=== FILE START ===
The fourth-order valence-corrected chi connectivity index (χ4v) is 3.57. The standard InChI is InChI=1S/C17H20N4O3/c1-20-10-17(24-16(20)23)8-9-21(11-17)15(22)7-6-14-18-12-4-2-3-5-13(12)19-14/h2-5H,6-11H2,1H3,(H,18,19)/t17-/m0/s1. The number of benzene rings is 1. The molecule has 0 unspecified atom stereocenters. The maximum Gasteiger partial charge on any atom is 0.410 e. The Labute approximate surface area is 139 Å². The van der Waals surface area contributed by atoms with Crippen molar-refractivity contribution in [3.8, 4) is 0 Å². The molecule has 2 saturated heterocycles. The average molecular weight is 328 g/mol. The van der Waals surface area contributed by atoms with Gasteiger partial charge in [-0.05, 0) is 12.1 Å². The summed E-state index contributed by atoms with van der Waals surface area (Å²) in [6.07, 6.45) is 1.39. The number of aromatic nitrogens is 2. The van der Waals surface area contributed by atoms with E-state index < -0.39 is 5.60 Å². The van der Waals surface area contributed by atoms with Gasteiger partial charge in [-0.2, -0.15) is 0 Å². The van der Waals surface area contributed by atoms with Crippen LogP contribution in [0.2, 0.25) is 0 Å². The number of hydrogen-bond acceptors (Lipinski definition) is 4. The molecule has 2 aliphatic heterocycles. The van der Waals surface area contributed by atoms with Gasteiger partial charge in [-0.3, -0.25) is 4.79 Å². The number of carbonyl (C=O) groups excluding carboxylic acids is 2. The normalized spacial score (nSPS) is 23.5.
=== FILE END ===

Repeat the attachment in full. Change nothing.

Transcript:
The fourth-order valence-corrected chi connectivity index (χ4v) is 3.57. The standard InChI is InChI=1S/C17H20N4O3/c1-20-10-17(24-16(20)23)8-9-21(11-17)15(22)7-6-14-18-12-4-2-3-5-13(12)19-14/h2-5H,6-11H2,1H3,(H,18,19)/t17-/m0/s1. The number of benzene rings is 1. The molecule has 0 unspecified atom stereocenters. The maximum Gasteiger partial charge on any atom is 0.410 e. The Labute approximate surface area is 139 Å². The van der Waals surface area contributed by atoms with Crippen molar-refractivity contribution in [3.8, 4) is 0 Å². The molecule has 2 saturated heterocycles. The average molecular weight is 328 g/mol. The van der Waals surface area contributed by atoms with Gasteiger partial charge in [-0.05, 0) is 12.1 Å². The summed E-state index contributed by atoms with van der Waals surface area (Å²) in [6.07, 6.45) is 1.39. The number of aromatic nitrogens is 2. The van der Waals surface area contributed by atoms with E-state index < -0.39 is 5.60 Å². The van der Waals surface area contributed by atoms with Gasteiger partial charge in [-0.2, -0.15) is 0 Å². The van der Waals surface area contributed by atoms with Crippen LogP contribution in [0.2, 0.25) is 0 Å². The number of hydrogen-bond acceptors (Lipinski definition) is 4. The molecule has 2 aliphatic heterocycles. The van der Waals surface area contributed by atoms with Gasteiger partial charge in [-0.3, -0.25) is 4.79 Å². The number of carbonyl (C=O) groups excluding carboxylic acids is 2. The normalized spacial score (nSPS) is 23.5.